Wall Street Journal
In our age of a powerful administrative state and weak Congress, some of the most consequential government officials are the little-known heads of alphabet-soup federal agencies. One of them is the Consumer Financial Protection Bureau (CFPB), which was designed as its own regulatory fiefdom insulated from accountability. So it’s worrying that President Biden’s nominee to head the agency wants the administrative state to extend its reach into political speech.
Mr. Biden sent the nomination of Rohit Chopra, an Elizabeth Warren protégé and commissioner at the Federal Trade Commission, to the Senate last week. Senators who want to understand Mr. Chopra’s thinking about the role of regulators in American democracy might crack open a report he co-authored in 2018 for the Roosevelt Institute. It envisions an unaccountable Washington “corruption” czar writing rules, issuing fines and working his will over politicians, think tanks and nonprofits.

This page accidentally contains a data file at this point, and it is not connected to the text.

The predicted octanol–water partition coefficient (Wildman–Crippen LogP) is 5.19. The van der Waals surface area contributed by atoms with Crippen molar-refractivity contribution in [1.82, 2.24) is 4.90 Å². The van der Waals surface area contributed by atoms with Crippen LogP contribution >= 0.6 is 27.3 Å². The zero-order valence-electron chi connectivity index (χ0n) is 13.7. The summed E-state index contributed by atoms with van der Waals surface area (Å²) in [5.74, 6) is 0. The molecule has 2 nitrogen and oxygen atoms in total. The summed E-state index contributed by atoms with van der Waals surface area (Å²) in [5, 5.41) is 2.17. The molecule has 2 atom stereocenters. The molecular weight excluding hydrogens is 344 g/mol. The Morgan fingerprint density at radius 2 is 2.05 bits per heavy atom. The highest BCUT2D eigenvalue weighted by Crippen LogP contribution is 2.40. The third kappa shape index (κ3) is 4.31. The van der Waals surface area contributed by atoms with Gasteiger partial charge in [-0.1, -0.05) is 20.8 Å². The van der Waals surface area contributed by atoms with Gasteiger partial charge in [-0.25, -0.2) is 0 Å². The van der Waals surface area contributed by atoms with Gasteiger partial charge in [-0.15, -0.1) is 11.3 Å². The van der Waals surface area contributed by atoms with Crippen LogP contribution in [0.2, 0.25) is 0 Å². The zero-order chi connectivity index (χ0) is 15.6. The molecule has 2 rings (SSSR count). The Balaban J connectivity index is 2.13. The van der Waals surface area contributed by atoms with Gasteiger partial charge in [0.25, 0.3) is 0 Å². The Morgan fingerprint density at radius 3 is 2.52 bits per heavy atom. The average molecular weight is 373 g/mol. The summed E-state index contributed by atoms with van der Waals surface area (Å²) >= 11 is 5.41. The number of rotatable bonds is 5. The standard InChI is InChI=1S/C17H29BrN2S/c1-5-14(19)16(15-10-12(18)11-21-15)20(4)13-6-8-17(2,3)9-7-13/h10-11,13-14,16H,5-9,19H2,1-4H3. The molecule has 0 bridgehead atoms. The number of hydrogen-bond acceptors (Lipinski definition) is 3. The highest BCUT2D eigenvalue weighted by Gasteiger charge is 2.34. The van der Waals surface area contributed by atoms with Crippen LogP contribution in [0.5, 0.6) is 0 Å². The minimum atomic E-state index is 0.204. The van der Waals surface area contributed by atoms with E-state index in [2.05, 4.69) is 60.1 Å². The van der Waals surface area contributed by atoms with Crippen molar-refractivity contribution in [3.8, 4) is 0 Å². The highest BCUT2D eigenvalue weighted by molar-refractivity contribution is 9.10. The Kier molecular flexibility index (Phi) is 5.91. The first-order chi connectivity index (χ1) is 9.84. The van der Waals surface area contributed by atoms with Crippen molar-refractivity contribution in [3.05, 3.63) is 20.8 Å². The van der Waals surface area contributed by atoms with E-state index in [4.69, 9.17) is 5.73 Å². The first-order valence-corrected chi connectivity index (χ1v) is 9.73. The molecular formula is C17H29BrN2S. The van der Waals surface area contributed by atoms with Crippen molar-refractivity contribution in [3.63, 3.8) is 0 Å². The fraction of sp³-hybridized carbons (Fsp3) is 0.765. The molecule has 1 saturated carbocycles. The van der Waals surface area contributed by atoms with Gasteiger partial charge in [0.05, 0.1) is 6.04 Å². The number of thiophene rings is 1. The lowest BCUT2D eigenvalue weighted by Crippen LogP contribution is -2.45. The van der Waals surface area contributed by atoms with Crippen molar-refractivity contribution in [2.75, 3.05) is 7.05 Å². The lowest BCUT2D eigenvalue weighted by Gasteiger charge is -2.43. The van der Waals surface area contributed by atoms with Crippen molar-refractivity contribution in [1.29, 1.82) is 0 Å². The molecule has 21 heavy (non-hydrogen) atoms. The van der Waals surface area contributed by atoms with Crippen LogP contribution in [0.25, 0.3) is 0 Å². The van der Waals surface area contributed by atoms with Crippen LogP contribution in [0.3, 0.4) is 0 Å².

The report proposes to allow tax-exempt donations to nonprofits only if the donor is forbidden from “using outputs of the organizations receiving the gift to promote its interests.” That’s a selective political condition, as nonprofits aligned with the bureaucrats at PIPA would be said to be promoting the “public interest” rather than that of their backers.